I've had my fill of Web 2.0 (and maybe 3.0) / by Jason Nunes


I've often thought that one of the most important qualities of a good user experience designer is crankiness, and the ability to see how much better things could be if they'd just given us a shot at designing them. From the Design of Everyday Things' long kvetch about how most doorhandles suck, to every UX designer I know having opinions on minutiae like the proper alignment of form labels (the proper alignment of form labels, the proper alignment of... oh, you get the point...)

ANYWAY, good user experience comes from a cranky acknowledgment of really bad user experience, and the desire to FIX THAT CRAP!

So, hey, Web 2.0 (or social networking, or rich internet applications, or user generated content, or whatever you want to call it) has been just great, hasn't it? I mean, YouTube, and FaceBook, and Digg, and Twitter, and StumbleUpon, and Furl, and Mixx, and LastFM, and Plurk, and Tumblr, and... pant pant pant...

ENOUGH! I'm drowning over here.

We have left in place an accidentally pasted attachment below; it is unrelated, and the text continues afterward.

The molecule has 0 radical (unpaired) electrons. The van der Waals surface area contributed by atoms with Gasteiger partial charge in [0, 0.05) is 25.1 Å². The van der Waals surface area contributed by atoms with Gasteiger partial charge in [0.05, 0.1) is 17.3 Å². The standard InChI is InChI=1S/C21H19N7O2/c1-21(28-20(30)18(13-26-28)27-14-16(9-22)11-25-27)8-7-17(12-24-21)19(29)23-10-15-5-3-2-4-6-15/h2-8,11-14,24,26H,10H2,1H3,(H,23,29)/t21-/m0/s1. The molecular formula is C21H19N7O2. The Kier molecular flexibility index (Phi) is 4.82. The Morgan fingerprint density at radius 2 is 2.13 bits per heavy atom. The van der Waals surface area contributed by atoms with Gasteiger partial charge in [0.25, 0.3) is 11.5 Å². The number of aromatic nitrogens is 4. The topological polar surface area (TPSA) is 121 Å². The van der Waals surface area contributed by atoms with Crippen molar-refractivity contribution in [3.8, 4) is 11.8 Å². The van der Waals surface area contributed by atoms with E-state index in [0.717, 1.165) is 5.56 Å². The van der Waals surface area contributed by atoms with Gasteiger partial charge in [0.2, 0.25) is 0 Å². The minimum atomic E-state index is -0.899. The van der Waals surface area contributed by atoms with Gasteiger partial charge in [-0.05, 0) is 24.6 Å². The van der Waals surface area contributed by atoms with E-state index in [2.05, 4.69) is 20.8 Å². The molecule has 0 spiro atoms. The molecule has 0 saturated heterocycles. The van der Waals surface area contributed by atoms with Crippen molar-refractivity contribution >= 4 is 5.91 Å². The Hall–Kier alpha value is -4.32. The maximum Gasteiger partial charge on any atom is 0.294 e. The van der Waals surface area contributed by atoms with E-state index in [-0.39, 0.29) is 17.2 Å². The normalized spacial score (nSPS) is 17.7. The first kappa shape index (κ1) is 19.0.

In connections, and features, and feeds, and User Generated CRAP!

Not everything needs to be experiential. Not everything (or everybody) needs their own social network. And, do I really need to know what all my connections are doing, where they are doing it, and how they feel at the time, every second of every day?

So, listen, help me out here. We're all cranky, perfectionists deep in our hearts aren't we?


What would you do differently?
How would you run the zoo?

Comment to this post, and let me know how you'd do things differently.

To get you started, here's a suggestion from a friend/co-worker of mine from a recent conversation about what web 3.0 should be:
It's gonna be about controlled filtering - metadata awareness. I don't think the system exists yet - but it somewhere between auto-filtering and curation. Let some stuff through that matches these criteria. A big part is something like facebook - recipricated (sp) trust - I have said I know you therefore I will accept communications from you. Violate that trust and I'll stop allowing you to send communications. Its a start.

As for communication overload - curation is a huge part of it, if that makes sense - gradually having the tools to narrow down what we are interested in without losing serendipity.

What do you think?